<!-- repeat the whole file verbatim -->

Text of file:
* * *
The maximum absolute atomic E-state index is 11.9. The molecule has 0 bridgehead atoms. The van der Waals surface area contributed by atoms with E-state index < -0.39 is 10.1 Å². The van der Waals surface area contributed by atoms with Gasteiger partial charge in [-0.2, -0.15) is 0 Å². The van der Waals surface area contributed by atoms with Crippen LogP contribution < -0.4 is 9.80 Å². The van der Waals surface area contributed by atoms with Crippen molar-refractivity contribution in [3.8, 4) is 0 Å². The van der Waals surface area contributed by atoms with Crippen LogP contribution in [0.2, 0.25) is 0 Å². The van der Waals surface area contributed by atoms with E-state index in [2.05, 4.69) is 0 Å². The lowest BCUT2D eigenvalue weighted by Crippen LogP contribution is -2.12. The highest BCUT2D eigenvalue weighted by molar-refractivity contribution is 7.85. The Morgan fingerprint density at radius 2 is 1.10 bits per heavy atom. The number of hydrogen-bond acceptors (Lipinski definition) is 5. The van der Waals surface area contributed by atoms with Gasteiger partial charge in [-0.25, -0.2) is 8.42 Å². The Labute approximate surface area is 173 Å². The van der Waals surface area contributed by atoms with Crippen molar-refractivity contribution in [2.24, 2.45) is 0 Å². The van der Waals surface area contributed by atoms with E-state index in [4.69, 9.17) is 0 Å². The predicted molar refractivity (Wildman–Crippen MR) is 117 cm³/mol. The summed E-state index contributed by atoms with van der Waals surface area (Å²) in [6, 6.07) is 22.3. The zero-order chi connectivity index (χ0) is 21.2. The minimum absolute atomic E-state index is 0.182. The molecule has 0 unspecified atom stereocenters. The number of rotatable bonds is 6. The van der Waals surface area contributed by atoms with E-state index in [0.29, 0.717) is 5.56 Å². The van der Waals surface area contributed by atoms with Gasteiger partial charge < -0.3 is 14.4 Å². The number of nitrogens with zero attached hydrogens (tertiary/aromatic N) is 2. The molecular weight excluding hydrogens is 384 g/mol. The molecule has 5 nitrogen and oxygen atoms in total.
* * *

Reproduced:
The maximum absolute atomic E-state index is 11.9. The molecule has 0 bridgehead atoms. The van der Waals surface area contributed by atoms with E-state index < -0.39 is 10.1 Å². The van der Waals surface area contributed by atoms with Gasteiger partial charge in [-0.2, -0.15) is 0 Å². The van der Waals surface area contributed by atoms with Crippen LogP contribution < -0.4 is 9.80 Å². The van der Waals surface area contributed by atoms with Crippen molar-refractivity contribution in [3.8, 4) is 0 Å². The van der Waals surface area contributed by atoms with Crippen LogP contribution in [0.2, 0.25) is 0 Å². The van der Waals surface area contributed by atoms with E-state index in [2.05, 4.69) is 0 Å². The lowest BCUT2D eigenvalue weighted by Crippen LogP contribution is -2.12. The highest BCUT2D eigenvalue weighted by molar-refractivity contribution is 7.85. The Morgan fingerprint density at radius 2 is 1.10 bits per heavy atom. The number of hydrogen-bond acceptors (Lipinski definition) is 5. The van der Waals surface area contributed by atoms with Gasteiger partial charge in [-0.25, -0.2) is 8.42 Å². The Labute approximate surface area is 173 Å². The van der Waals surface area contributed by atoms with Crippen molar-refractivity contribution in [2.24, 2.45) is 0 Å². The van der Waals surface area contributed by atoms with E-state index in [4.69, 9.17) is 0 Å². The predicted molar refractivity (Wildman–Crippen MR) is 117 cm³/mol. The summed E-state index contributed by atoms with van der Waals surface area (Å²) in [6, 6.07) is 22.3. The zero-order chi connectivity index (χ0) is 21.2. The minimum absolute atomic E-state index is 0.182. The molecule has 0 unspecified atom stereocenters. The number of rotatable bonds is 6. The van der Waals surface area contributed by atoms with E-state index in [0.29, 0.717) is 5.56 Å². The van der Waals surface area contributed by atoms with Gasteiger partial charge < -0.3 is 14.4 Å². The number of nitrogens with zero attached hydrogens (tertiary/aromatic N) is 2. The molecular weight excluding hydrogens is 384 g/mol. The molecule has 5 nitrogen and oxygen atoms in total.